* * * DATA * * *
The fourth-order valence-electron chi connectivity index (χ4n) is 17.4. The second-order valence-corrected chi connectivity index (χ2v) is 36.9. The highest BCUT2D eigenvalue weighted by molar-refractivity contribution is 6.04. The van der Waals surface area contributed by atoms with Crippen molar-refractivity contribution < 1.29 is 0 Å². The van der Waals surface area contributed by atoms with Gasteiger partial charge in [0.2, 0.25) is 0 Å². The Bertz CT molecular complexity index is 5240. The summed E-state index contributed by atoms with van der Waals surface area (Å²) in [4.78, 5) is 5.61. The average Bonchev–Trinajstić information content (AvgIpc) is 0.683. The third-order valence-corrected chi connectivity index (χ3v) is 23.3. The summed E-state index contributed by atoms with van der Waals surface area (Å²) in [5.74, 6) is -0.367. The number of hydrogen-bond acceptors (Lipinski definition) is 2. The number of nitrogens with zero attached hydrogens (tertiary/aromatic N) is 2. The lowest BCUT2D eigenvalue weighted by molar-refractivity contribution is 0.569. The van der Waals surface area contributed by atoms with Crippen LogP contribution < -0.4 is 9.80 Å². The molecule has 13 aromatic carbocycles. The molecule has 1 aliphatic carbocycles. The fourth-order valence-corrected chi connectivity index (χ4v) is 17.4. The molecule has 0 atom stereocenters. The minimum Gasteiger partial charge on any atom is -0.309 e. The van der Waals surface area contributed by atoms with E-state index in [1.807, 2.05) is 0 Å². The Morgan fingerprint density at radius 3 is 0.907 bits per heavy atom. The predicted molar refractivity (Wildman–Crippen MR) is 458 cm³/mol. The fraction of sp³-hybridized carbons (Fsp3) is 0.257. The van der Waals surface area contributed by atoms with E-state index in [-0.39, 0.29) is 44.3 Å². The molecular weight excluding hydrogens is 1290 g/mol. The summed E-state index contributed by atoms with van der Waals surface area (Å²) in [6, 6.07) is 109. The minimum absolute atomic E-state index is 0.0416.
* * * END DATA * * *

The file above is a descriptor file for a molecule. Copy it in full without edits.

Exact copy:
The fourth-order valence-electron chi connectivity index (χ4n) is 17.4. The second-order valence-corrected chi connectivity index (χ2v) is 36.9. The highest BCUT2D eigenvalue weighted by molar-refractivity contribution is 6.04. The van der Waals surface area contributed by atoms with Crippen molar-refractivity contribution < 1.29 is 0 Å². The van der Waals surface area contributed by atoms with Gasteiger partial charge in [0.2, 0.25) is 0 Å². The Bertz CT molecular complexity index is 5240. The summed E-state index contributed by atoms with van der Waals surface area (Å²) in [4.78, 5) is 5.61. The average Bonchev–Trinajstić information content (AvgIpc) is 0.683. The third-order valence-corrected chi connectivity index (χ3v) is 23.3. The summed E-state index contributed by atoms with van der Waals surface area (Å²) in [5.74, 6) is -0.367. The number of hydrogen-bond acceptors (Lipinski definition) is 2. The number of nitrogens with zero attached hydrogens (tertiary/aromatic N) is 2. The lowest BCUT2D eigenvalue weighted by molar-refractivity contribution is 0.569. The van der Waals surface area contributed by atoms with Crippen LogP contribution < -0.4 is 9.80 Å². The molecule has 13 aromatic carbocycles. The molecule has 1 aliphatic carbocycles. The fourth-order valence-corrected chi connectivity index (χ4v) is 17.4. The molecule has 0 atom stereocenters. The minimum Gasteiger partial charge on any atom is -0.309 e. The van der Waals surface area contributed by atoms with E-state index in [1.807, 2.05) is 0 Å². The Morgan fingerprint density at radius 3 is 0.907 bits per heavy atom. The predicted molar refractivity (Wildman–Crippen MR) is 458 cm³/mol. The fraction of sp³-hybridized carbons (Fsp3) is 0.257. The van der Waals surface area contributed by atoms with E-state index in [-0.39, 0.29) is 44.3 Å². The molecular weight excluding hydrogens is 1290 g/mol. The summed E-state index contributed by atoms with van der Waals surface area (Å²) in [6, 6.07) is 109. The minimum absolute atomic E-state index is 0.0416.